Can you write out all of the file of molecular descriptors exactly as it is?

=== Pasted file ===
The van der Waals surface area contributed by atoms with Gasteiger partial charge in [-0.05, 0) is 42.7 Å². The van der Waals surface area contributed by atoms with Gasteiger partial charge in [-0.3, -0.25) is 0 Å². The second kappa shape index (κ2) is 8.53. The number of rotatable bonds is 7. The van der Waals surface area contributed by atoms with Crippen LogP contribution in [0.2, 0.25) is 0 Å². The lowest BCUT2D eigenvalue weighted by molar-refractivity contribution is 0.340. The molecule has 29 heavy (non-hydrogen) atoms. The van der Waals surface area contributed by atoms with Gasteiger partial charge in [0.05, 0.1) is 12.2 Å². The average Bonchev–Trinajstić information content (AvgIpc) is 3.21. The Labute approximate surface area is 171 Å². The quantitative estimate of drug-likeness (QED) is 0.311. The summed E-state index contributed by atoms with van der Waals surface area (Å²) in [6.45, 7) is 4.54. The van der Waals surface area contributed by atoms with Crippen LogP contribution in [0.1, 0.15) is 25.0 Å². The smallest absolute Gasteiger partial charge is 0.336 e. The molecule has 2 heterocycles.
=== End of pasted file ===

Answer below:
The van der Waals surface area contributed by atoms with Gasteiger partial charge in [-0.05, 0) is 42.7 Å². The van der Waals surface area contributed by atoms with Gasteiger partial charge in [-0.3, -0.25) is 0 Å². The second kappa shape index (κ2) is 8.53. The number of rotatable bonds is 7. The van der Waals surface area contributed by atoms with Crippen LogP contribution in [0.2, 0.25) is 0 Å². The lowest BCUT2D eigenvalue weighted by molar-refractivity contribution is 0.340. The molecule has 29 heavy (non-hydrogen) atoms. The van der Waals surface area contributed by atoms with Gasteiger partial charge in [0.05, 0.1) is 12.2 Å². The average Bonchev–Trinajstić information content (AvgIpc) is 3.21. The Labute approximate surface area is 171 Å². The quantitative estimate of drug-likeness (QED) is 0.311. The summed E-state index contributed by atoms with van der Waals surface area (Å²) in [6.45, 7) is 4.54. The van der Waals surface area contributed by atoms with Crippen LogP contribution in [0.1, 0.15) is 25.0 Å². The smallest absolute Gasteiger partial charge is 0.336 e. The molecule has 2 heterocycles.